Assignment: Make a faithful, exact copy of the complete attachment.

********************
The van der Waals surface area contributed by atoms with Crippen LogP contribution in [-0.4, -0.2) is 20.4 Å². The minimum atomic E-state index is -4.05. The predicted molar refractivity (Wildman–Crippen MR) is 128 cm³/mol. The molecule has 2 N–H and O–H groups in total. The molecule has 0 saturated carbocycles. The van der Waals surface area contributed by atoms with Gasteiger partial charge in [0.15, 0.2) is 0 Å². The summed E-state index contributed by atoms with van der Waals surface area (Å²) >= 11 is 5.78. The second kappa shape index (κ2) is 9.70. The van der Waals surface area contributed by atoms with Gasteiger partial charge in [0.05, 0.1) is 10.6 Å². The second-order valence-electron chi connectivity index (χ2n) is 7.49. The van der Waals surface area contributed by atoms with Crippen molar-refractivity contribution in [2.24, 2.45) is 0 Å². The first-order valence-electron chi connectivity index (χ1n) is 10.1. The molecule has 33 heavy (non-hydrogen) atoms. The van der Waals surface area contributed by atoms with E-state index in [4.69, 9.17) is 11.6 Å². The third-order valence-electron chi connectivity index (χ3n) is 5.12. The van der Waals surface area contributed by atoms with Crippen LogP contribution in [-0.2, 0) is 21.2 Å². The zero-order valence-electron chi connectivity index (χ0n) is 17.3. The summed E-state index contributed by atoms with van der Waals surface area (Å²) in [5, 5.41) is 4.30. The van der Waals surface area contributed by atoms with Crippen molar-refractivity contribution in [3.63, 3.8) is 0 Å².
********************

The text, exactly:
The van der Waals surface area contributed by atoms with Crippen LogP contribution in [-0.4, -0.2) is 20.4 Å². The minimum atomic E-state index is -4.05. The predicted molar refractivity (Wildman–Crippen MR) is 128 cm³/mol. The molecule has 2 N–H and O–H groups in total. The molecule has 0 saturated carbocycles. The van der Waals surface area contributed by atoms with Gasteiger partial charge in [0.15, 0.2) is 0 Å². The summed E-state index contributed by atoms with van der Waals surface area (Å²) >= 11 is 5.78. The second kappa shape index (κ2) is 9.70. The van der Waals surface area contributed by atoms with Gasteiger partial charge in [0.05, 0.1) is 10.6 Å². The second-order valence-electron chi connectivity index (χ2n) is 7.49. The van der Waals surface area contributed by atoms with Crippen molar-refractivity contribution in [2.24, 2.45) is 0 Å². The first-order valence-electron chi connectivity index (χ1n) is 10.1. The molecule has 33 heavy (non-hydrogen) atoms. The van der Waals surface area contributed by atoms with E-state index in [4.69, 9.17) is 11.6 Å². The third-order valence-electron chi connectivity index (χ3n) is 5.12. The van der Waals surface area contributed by atoms with Crippen LogP contribution in [-0.2, 0) is 21.2 Å². The zero-order valence-electron chi connectivity index (χ0n) is 17.3. The summed E-state index contributed by atoms with van der Waals surface area (Å²) in [5, 5.41) is 4.30. The van der Waals surface area contributed by atoms with Crippen molar-refractivity contribution in [3.63, 3.8) is 0 Å².